In Japan, the culture around work is very very serious. You work. All day long. And by all day I mean 8am to 9pm or longer. And to cap off your long day (before going to a karaoke bar, of course) your travel is bookended with crammed trains. The foot traffic on the trains is so legendary that you might be able to get away with being a white-gloved Japanese subway-passenger-pusher for Halloween tomorrow. Enter H1N1 though, and the commute becomes all the more dangerous because of the shoving and cramming and the tight spaces in which people can spread their infectious swine flu throughout the train. To counter the spread of the flu, Japanese clothing company Haruyama Trading has developed an anti-H1N1 business suit. That’s right, a business suit designed to repel the swine flu. The suit is available in four colors and is coated in the same germ-killing chemicals used in toothpaste.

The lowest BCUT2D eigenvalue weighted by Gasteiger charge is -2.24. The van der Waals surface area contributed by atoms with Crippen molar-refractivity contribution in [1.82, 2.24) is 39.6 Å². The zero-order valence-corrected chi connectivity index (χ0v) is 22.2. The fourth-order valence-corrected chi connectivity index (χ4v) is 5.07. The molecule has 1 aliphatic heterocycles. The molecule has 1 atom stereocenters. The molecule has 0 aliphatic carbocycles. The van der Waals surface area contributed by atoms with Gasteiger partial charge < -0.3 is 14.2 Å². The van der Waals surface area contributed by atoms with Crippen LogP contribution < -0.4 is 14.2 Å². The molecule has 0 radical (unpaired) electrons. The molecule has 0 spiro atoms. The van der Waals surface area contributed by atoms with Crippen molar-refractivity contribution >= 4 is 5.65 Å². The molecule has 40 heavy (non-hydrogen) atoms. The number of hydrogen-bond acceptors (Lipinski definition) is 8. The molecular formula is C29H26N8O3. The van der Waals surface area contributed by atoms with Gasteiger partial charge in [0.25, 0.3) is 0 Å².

The suit is proven to kill 40 percent of the latest flu virus in about three hours and will retain its protective capability even after being washed several times. “If a person with the flu virus coughs, it might get on someone else’s suit and from there, another person might get infected,” [a Haruyama executive] told Reuters Television. “Small children might catch the virus after touching their father’s suit. We came up with this idea to protect all businessmen and their families.”
The suit costs $590 and is also guaranteed to make you wealthy and wise.